In 1942, the Gestapo had retrieved a postcard marked for Behr’s mother, revealing her assistance in helping a woman make her way to Switzerland. Behr, along with his mother and step-father, was arrested and sent to Theresienstadt “camp-ghetto” in Czechoslovakia.
Because Behr’s stepfather was a World War I veteran, who the Nazis had agreed not to kill, the family was sent to Theresienstadt, rather than to a killing center or concentration camp.
During a “First Person” interview with the museum in 2013, Behr said his first job was to bury the dead.
Behr said during the 2013 interview that “people died like flies from diseases, sanitation,” and when they died there was no viewing, or something appropriate.
“After you do this for a while instead of honoring the dead, respecting them, all you care are about how heavy they are and how high you have to throw them,” Behr continued during the same interview. “You know what that does to your soul, your equilibrium, what that does to you, your mental ability, when you become so raw, so disinterested from reality that you don’t even think about things like honoring a dead person?”
During his time at the camp, Behr also helped build a railroad that connected Theresienstadt to the nearest station, which was six miles away. As the camp became increasingly crowded, the Nazis began “resettling” some of the residents to Auschwitz, Dachau and other camps where prisoners were not likely to survive.
Eventually, plans were made to build an SS headquarters at a satellite camp in Wulkow, Germany, and 200 volunteers from Theresienstadt were selected to help build it.
When the SS asked for volunteers, “They added a sentence, and that sentence is why I’m sitting here today,” Behr said. “They added a sentence saying if you volunteer to go and build their headquarters we will not kill your folks.”
Determined to keep his mother and stepfather alive, Behr volunteered.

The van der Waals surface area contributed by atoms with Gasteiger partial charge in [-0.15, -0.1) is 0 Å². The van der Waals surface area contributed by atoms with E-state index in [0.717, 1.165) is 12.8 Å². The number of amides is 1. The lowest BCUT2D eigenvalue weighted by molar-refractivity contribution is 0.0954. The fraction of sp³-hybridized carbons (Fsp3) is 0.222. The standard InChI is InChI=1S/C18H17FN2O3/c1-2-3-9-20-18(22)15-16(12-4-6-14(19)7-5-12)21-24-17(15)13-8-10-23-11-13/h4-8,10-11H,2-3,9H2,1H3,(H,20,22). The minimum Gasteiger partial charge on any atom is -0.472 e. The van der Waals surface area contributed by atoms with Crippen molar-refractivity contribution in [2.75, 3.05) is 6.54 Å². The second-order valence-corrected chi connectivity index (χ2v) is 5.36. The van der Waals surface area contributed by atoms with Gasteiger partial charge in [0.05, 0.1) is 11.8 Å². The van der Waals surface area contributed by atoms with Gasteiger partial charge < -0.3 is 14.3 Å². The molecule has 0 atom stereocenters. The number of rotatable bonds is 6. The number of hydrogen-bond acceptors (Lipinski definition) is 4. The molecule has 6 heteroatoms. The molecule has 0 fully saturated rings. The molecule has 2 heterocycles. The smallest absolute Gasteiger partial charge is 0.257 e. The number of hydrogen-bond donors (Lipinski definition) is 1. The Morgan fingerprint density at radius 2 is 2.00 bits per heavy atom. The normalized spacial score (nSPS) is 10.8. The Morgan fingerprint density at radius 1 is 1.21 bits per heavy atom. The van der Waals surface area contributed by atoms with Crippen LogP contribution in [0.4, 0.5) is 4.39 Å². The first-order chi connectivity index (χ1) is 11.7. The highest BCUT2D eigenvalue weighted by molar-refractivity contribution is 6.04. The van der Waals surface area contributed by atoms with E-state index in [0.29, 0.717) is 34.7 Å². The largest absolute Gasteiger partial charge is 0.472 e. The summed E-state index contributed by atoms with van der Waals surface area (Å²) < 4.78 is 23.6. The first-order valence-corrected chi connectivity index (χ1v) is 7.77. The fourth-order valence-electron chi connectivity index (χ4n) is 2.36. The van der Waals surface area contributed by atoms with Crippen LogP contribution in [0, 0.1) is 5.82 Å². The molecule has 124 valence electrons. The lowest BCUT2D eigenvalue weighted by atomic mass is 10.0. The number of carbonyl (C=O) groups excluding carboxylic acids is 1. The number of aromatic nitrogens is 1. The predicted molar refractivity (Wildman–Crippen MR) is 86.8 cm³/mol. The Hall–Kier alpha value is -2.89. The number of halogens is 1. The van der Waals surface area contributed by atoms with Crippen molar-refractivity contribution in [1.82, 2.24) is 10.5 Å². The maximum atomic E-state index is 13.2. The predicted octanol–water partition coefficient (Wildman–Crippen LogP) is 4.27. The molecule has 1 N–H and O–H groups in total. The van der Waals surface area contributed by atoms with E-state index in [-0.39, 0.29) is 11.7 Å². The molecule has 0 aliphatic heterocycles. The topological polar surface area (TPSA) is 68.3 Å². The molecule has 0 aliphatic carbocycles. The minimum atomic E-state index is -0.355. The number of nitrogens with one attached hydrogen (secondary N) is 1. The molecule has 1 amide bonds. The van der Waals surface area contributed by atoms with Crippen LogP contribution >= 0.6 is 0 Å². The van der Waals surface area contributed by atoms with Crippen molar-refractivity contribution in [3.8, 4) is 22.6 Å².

Behr returned to Theresienstadt in 1945, reunited with his family, and worked in the kitchen. He and his family were liberated in May 1945. Following his liberation, Behr worked in a U.S. Army kitchen in Germany. He then immigrated to the U.S. in 1947 and joined the Army. As a Soldier, he was sent back to Berlin to work with German youth activities (GYA).
“I was a big chief of GYA, and what that GYA was supposed to do is to educate the future German people about democracy and freedom,” Behr said. He left the Army in 1952 and began working as a civilian for the Air Force’s 7050th Air Intelligence Service Wing at Wright-Patterson Air Force Base, Ohio. However, he spent time traveling back and forth between Ohio and Germany.
During the 1950s, he spent time in Germany interrogating Germans who were released back to Germany after being captured by the Soviets and held in prisoner of war camps in Siberia. Since Behr was fluent in German, he assisted with the questioning, trying to piece together what life was like for the POWs and give insight as to what was going on in Siberia. The Air Force called the mission “Project Wringer.”
“The Air Force had a brainstorm. We don’t know beans about what is going on in Russia. We’re going to take all these German POWs who are now free back home and interrogate them,” Behr said.
Aside from working with POWs, Behr was also instrumental in operations pertaining to East Germany. “In those days, our big enemy was not Russia — it was but it wasn’t — our immediate enemy was East Germany,” he said. “They wanted people to deal with these East Germans who are fluent in German and that how I got (roped in).”
Behr currently resides in Washington, D.C. with his wife of 60-plus years. He volunteers at the Holocaust Memorial Museum on a weekly basis, reminding visitors of the atrocities that were committed during his time, in hopes of preventing anything like it in the future.